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Ontario General Contractors Association launches letter writing campaign about College of Trades

Kelly Lapointe

The Ontario General Contractors Association (OGCA) has initiated a letter writing campaign to raise awareness about issues at the Ontario College of Trades that it says will restrict its members from conducting business. The role of the college will include role issuing licenses and certificates of membership for skilled trades in the construction, industrial, motive power and service sectors.

“The College is being very quiet about what their plans are but we hear that there is a very aggressive agenda coming and that agenda could mean some big changes as soon as this fall,” said David Frame, OGCA government relations director.

“People need to be aware of what’s going on and aware of the implications it has for our industry, our ability to recruit skilled people.”

The OGCA is part of the Ontario Construction Employers Coalition that has called for the complete overhaul or abolition of the College and is one of many member associations that have or will launch a letter writing campaign in the coming months.

There is a growing groundswell of concern with the College, says Coalition chair Sean Reid, Ontario Director of the Progressive Contractors Association.

When fully operational, the College will represent 150 skilled trades and is expected to be the largest regulatory body in North America with between 400,000 and 600,000 members. It is expected to begin accepting members on Jan. 1, 2013.

Reid was pleased to see a number of Coalition representatives appointed to the adjudicators roster, but said it was just about the only overture to the organization’s concerns thus far.

“There’s been no meaningful steps taken to address the significant governance issues that burden this college. There have been no significant steps taken to address our concerns about transparency, industry engagement and communication,” he said.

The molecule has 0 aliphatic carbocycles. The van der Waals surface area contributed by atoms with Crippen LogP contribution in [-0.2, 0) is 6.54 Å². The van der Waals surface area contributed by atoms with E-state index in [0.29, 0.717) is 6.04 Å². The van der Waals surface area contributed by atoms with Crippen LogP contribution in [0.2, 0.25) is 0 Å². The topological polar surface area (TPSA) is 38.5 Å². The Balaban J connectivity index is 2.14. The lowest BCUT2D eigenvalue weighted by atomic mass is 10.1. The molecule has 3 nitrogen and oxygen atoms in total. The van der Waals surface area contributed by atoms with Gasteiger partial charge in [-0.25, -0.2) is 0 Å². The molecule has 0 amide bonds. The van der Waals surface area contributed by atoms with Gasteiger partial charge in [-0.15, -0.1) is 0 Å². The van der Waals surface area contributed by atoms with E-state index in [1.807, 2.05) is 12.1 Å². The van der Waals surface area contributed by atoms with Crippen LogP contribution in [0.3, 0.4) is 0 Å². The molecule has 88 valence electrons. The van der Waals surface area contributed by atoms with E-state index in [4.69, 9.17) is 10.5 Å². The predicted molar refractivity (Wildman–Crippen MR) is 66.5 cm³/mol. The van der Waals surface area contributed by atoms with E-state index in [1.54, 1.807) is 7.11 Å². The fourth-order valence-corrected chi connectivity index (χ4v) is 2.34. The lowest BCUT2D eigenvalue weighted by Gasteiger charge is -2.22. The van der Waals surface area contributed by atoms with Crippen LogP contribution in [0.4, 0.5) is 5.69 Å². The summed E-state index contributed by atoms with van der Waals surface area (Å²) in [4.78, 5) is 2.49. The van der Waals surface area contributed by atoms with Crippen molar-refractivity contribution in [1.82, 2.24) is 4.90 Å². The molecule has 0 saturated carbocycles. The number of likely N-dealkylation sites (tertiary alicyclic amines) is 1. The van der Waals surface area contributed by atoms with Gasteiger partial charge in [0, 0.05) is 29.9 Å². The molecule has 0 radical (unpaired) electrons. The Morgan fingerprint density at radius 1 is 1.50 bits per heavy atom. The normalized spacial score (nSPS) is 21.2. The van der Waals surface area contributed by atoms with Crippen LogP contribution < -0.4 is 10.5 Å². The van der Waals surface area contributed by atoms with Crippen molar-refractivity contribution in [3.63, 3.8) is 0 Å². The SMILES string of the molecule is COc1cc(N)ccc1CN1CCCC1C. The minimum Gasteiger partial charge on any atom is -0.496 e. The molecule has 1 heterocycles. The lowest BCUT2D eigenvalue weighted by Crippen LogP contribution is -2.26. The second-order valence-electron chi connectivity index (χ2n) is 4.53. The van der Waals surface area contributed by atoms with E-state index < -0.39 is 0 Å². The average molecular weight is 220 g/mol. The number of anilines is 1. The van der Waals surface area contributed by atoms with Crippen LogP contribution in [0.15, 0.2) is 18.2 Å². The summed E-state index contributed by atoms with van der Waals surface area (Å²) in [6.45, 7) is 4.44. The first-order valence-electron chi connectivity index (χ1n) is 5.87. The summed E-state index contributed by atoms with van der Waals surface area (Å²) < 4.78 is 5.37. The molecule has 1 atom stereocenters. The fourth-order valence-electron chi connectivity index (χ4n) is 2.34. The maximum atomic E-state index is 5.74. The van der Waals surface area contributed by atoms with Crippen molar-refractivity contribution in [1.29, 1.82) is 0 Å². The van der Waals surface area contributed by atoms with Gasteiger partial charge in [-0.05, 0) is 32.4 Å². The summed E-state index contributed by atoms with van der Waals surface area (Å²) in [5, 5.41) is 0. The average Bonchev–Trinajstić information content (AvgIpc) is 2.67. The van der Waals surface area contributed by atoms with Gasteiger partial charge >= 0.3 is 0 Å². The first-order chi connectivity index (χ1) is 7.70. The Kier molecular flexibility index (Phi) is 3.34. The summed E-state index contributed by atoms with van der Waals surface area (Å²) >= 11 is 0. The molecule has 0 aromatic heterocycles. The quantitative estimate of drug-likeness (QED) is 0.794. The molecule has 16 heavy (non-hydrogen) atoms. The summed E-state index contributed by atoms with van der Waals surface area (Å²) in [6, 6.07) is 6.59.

Frame added that they have requested many times to see the minutes of the Board of Governors meetings but have not seen any yet.

“We’ve certainly had meetings, we’ve exchanged good dialogues with the CEO of the College, Bob Guthrie and others, but we’ve seen no meaningful action when it comes down to really engaging and listening to the industry.”

The College recently ended a consultation proposing addition to the classes of membership.

They sent out a consultation, they didn’t explain the reason for the classes, people have no idea why those new classes were put forward. We basically say ‘we don’t know why you want this, explain this’ and the answer we get back is ‘we feel this is a very thorough consultation, thank you for your input,’ and they made the change,” said Frame, adding that there appears to be a culture of entitlement at the College.

The membership class addition has not been approved by cabinet but a decision is expected in June.

“I believe we had 70 or 80 submissions on the membership classification regulations. It was quite good, a lot of that information was helpful so we’re using that information to tweak the regulation and hopefully cabinet will approve it,” said Ron Johnson, chair of the College’s Board of Governors.

“From my perspective, I think the consultation process has been very effective. I think it’s showing the industry that the College is really there for them.”

The College is currently conducting an online survey for membership feedback on proposed member fees, which could range from $50 to $600, depending on the membership class.

“They don’t tell us what they’re going to do with the fees, there’s no analysis of what type of money they need to operate, how many people this would affect and they give wide fee ranges. That’s not proper consultation and they give 30 days for a response,” said Frame.

In addition to raising awareness about the College, the letter writing campaign is meant “to make sure that the government is aware that we’re upset at what’s going on,” said Frame.

“By letters going directly from contractors saying ‘this isn’t what we’re buying into, this isn’t what we want, this isn’t transparent as fair,’ the Minister [of Training, Colleges and Universities] has to come around to realizing that there’s an issue.”

Coalition members include: Heavy Construction Association of Toronto, Merit Ontario, Ontario Electrical League, Ontario General Contractors Association, Ontario Road Builders Association, Ontario Sewer & Watermain Contractors Association, Progressive Contractors Association of Canada and Residential Construction Council of Ontario.

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